Tag Archives: links

Links – 2009-03-20

Compiled by Fatemeh Fakhraie and Latoya Peterson

A high school in Pennsylvania banned students from wearing the keffiyeh after an escalation of tensions between Jewish and Muslim students. After a few days, the high school rescinded the ban.

Speaking of clothing issues, Urban Outfitters has done it again with new levels of offensive appropriation: the Allah bracelet. Uh-huh.

Ghostface Killa releases a track in support of Rihanna and victims of domestic violence.

ABC has given the green light for a sitcom pilot based on Firoozeh Dumas’ book Funny in Farsi: A Memoir of Growing Up Iranian in America.

GetReligion discusses Tyler Perry’s black female demographic.

Danish students will be getting some diversity in their literature classes: a new textbook will focus on literature that comes to Denmark from its immigrants’ countries of origin, including Somalia, Croatia, Iraq, etc.

Ali Eteraz looks at the Pakistani diaspora and its issues.

The Boston Globe looks at the dangers of losing “ethnic media.”

The Root also discusses the changing face of newsrooms in their “Broadsheetless in Seattle” piece.

For Tahirih Brown, an editor at the Seattle P-I for more than five years, newspapers have reduced their opportunities for non-white journalists.

“When I started in journalism in the early ’90s, the big change was diversity—making the newsroom look more like the community they were covering,” she said Tuesday night, at the raucous P-I farewell at Buckley’s, the paper’s unofficial watering hole. “And I feel that in the past couple of years, that’s kind of gone by the wayside. There are some stories that just aren’t going to ever get told because of a lack of diversity in newsrooms in general.”

KABOBfest takes a look at Arabs in Hollywood: the good, the bad, and the ugly.

The discovery of the remains of Cleopatra’s sister sheds new light on their ethnicities.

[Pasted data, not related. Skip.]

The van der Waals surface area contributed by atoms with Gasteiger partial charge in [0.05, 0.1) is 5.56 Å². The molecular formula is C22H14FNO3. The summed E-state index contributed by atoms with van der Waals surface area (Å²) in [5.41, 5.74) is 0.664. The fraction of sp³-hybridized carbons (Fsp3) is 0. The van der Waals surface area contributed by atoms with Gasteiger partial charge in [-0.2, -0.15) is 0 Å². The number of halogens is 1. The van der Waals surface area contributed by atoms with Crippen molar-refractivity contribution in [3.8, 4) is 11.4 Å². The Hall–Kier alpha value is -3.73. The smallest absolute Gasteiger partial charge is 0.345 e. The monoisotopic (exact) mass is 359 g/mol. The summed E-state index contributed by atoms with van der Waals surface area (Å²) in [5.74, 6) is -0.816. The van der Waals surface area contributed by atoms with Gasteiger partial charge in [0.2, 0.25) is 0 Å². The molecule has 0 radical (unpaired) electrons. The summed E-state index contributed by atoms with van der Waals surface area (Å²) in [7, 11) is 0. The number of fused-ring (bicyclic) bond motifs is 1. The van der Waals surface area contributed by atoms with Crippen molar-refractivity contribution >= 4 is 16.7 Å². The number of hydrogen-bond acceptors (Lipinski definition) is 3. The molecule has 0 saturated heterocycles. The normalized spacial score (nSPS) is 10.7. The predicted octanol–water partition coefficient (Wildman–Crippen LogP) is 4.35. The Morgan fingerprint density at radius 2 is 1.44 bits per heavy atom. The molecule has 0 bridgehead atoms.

Links – 2009-03-12

The American Prospect – NAACP Takes a Stance Against Prop 8

The NAACP has been walking a tightrope on gay rights. Polls show that African Americans overwhelmingly oppose gay marriage, but much of the high-level leadership of the nation’s oldest civil-rights organization opposes legal efforts to deny gays the right to marry. Last week, the national office of the NAACP leapt into the fray when it sent a letter to California legislators urging them to support legislation that would repeal Prop. 8. After meeting with the National Black Justice Coalition, a black LGBT-rights group, and the leadership of the California State Conference, NAACP Chairman Julian Bond and NAACP President Ben Jealous agreed to come out publicly in support of repealing Prop. 8.

Newsweek – Man Bites Slumdog

I still ask myself how I finally broke out. Jamal, the slumdog in Danny Boyle’s award-winning movie, did it the traditional cinematic way, via true love, guts and good luck. People keep praising the film’s “realistic” depiction of slum life in India. But it’s no such thing. Slum life is a cage. It robs you of confidence in the face of the rich and the advantaged. It steals your pride, deadens your ambition, limits your imagination and psychologically cripples you whenever you step outside the comfort zone of your own neighborhood. Most people in the slums never achieve a fairy-tale ending.

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What is the Cost of Racism?

Excerpted by Latoya Peterson

Over at Resist Racism, there are two excellent posts up discussing the damage racism does to white people.

The first talks about a loss of empathy:

I often think that one way racism does serious damage to white people is by stripping them of their empathy. Privilege has long taught them that white is right. White people are given constant, regular reinforcement that their opinions are superior. They receive validation for their viewpoints. And they typically live in environments in which they do not have to pay any attention to people of color.